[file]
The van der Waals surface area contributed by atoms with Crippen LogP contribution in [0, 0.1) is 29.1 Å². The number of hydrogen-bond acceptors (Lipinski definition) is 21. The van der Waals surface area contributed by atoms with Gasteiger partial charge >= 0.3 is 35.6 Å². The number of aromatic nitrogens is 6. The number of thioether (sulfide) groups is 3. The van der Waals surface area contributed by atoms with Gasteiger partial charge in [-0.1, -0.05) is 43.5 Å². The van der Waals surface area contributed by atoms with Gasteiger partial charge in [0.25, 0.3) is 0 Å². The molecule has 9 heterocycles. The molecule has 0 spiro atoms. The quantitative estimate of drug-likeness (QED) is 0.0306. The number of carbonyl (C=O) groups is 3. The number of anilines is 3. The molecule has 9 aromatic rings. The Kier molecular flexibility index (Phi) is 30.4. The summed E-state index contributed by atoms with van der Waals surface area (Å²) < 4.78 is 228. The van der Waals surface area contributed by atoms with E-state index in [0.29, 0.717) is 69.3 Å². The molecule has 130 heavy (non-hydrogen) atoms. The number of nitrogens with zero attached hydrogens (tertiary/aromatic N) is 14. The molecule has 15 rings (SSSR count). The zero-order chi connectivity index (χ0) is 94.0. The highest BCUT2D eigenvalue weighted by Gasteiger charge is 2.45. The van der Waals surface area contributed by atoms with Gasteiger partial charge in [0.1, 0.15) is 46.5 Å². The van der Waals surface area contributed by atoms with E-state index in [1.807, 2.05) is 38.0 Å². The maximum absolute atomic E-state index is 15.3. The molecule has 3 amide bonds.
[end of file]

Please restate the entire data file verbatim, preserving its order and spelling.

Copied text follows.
The van der Waals surface area contributed by atoms with Crippen LogP contribution in [0, 0.1) is 29.1 Å². The number of hydrogen-bond acceptors (Lipinski definition) is 21. The van der Waals surface area contributed by atoms with Gasteiger partial charge >= 0.3 is 35.6 Å². The number of aromatic nitrogens is 6. The number of thioether (sulfide) groups is 3. The van der Waals surface area contributed by atoms with Gasteiger partial charge in [-0.1, -0.05) is 43.5 Å². The van der Waals surface area contributed by atoms with Gasteiger partial charge in [0.25, 0.3) is 0 Å². The molecule has 9 heterocycles. The molecule has 0 spiro atoms. The quantitative estimate of drug-likeness (QED) is 0.0306. The number of carbonyl (C=O) groups is 3. The number of anilines is 3. The molecule has 9 aromatic rings. The Kier molecular flexibility index (Phi) is 30.4. The summed E-state index contributed by atoms with van der Waals surface area (Å²) < 4.78 is 228. The van der Waals surface area contributed by atoms with E-state index in [0.29, 0.717) is 69.3 Å². The molecule has 130 heavy (non-hydrogen) atoms. The number of nitrogens with zero attached hydrogens (tertiary/aromatic N) is 14. The molecule has 15 rings (SSSR count). The zero-order chi connectivity index (χ0) is 94.0. The highest BCUT2D eigenvalue weighted by Gasteiger charge is 2.45. The van der Waals surface area contributed by atoms with Gasteiger partial charge in [0.1, 0.15) is 46.5 Å². The van der Waals surface area contributed by atoms with E-state index in [1.807, 2.05) is 38.0 Å². The maximum absolute atomic E-state index is 15.3. The molecule has 3 amide bonds.